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Introduction to Quantum Computing Systems

Dr Nemoto from NII introduces the Quantum Systems.
Earlier in the course we saw the DiVincenzo Criteria. Which tell us about the technology that you build a quantum computer out of. It tells us what kind of characteristics that technology has to have, but it doesn’t tell us very much about how to actually build a large scale quantum computer. So today I am here with Professor Kae Nemoto from Japan’s National Institute of Informatics. Kae, welcome. Thank you. So, Kae and her group are experts in designing large scale quantum computers. She has been doing this for more than 15 years and I am proud to say that I was actually part of her group not long ago. Yes, yes, that’s right.
So tell me about the design process for a quantum computer. How do we actually design one? So you started with a rather difficult question to answer. You know there are lots of elements we have to think about to design a quantum computer. To start with, we need to have a module or a device to create a system. So we have to divide two concepts now here. So you think about photons or ions or something like this. These are candidates for qubits, but we need to have some kind of device which should be a fundamental building block. Then we can have a system created out of them. So where shall we start with? That’s great.
So, we’ve already met actually the basic idea of using photons and ions as qubits and from this point forward in the course, we are going to be talking about the devices themselves. So let’s talk first about the large scale architecture of this system. So a classical computer has a CPU and memory and they are separate and you load data from the memory into the CPU, compute on it and then store the data back into the memory. Will quantum computes have that same kind of structure? In some sense, it is quite the same, but there are fundamental differences, and that comes from errors. So in quantum computers, errors are treated differently.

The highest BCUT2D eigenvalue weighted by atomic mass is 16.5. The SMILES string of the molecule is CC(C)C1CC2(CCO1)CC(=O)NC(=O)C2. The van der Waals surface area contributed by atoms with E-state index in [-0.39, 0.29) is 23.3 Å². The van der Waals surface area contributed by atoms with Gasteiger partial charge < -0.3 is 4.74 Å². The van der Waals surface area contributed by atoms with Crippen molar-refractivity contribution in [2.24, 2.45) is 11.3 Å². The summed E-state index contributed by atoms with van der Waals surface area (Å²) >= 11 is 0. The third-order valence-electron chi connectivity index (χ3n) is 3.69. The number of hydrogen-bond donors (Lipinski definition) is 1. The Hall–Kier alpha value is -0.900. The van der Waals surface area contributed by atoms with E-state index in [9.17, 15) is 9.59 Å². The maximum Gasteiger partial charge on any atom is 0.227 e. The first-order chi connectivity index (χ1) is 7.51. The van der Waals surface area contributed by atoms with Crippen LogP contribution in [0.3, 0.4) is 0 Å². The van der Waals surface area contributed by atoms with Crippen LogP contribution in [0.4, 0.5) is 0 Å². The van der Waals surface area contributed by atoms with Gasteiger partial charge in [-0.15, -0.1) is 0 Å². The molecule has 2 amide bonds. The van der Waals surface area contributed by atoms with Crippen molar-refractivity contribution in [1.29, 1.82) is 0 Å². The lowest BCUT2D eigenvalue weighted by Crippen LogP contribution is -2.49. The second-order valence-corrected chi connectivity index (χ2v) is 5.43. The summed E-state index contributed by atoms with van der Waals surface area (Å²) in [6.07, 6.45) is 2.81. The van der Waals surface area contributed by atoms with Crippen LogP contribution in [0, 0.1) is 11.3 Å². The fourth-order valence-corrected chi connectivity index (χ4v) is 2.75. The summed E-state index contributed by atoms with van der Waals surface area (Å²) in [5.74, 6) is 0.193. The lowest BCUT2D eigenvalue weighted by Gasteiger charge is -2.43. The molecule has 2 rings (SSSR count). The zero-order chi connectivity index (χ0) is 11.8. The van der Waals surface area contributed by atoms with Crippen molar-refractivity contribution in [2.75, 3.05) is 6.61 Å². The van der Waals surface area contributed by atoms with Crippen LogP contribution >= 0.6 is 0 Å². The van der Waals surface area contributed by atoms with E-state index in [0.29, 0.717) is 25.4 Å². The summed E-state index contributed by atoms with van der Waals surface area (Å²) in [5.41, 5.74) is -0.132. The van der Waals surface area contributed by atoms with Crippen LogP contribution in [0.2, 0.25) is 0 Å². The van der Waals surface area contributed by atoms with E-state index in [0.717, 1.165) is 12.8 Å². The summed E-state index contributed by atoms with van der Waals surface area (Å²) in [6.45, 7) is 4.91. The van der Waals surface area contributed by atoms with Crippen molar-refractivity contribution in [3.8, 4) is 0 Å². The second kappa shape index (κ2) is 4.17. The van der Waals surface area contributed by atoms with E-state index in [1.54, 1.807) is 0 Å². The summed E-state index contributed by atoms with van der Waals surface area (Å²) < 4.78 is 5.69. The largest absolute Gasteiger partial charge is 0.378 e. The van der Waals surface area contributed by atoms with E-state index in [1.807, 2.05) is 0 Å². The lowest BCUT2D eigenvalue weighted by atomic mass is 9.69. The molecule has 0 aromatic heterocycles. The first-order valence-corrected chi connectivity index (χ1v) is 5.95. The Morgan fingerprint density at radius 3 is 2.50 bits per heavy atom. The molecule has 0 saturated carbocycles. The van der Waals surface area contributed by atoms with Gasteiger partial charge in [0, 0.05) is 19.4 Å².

Any large scale quantum computational system requires a fault-tolerant implementation, that of course requires quantum error correction. So architecture already has quantum error correction system included. So that is a big difference from classical computer. And 90% of time we are doing error correction. So in this sense we do not have a space dedicated for pure memory. So the memory in the system in a quantum computer is actually sort of active. It is sort of constantly performing this error correction. Is that right? Exactly, exactly. So we have to correct errors all the time, because there is no system we found stable enough to just store information for quite a long time. So we always need to actively error correct data. I see.
So does that error correction make the system larger or slower? Yes. Unfortunately that’s true, but it is not – while the good news is it is not slow enough to be problematic. So that means we have to spend a lot of resource time wise or temporal wise, but still quantum computer can be faster than classical computer. So even though we have to spend a lot of resource to correct data, still we can have speed up using quantum computer. So, what about the classical control of all of this. So, you have got a quantum computer and the quantum computer itself is great, but all of the control of it is classical. Correct? Exactly. So, quantum computer is interesting.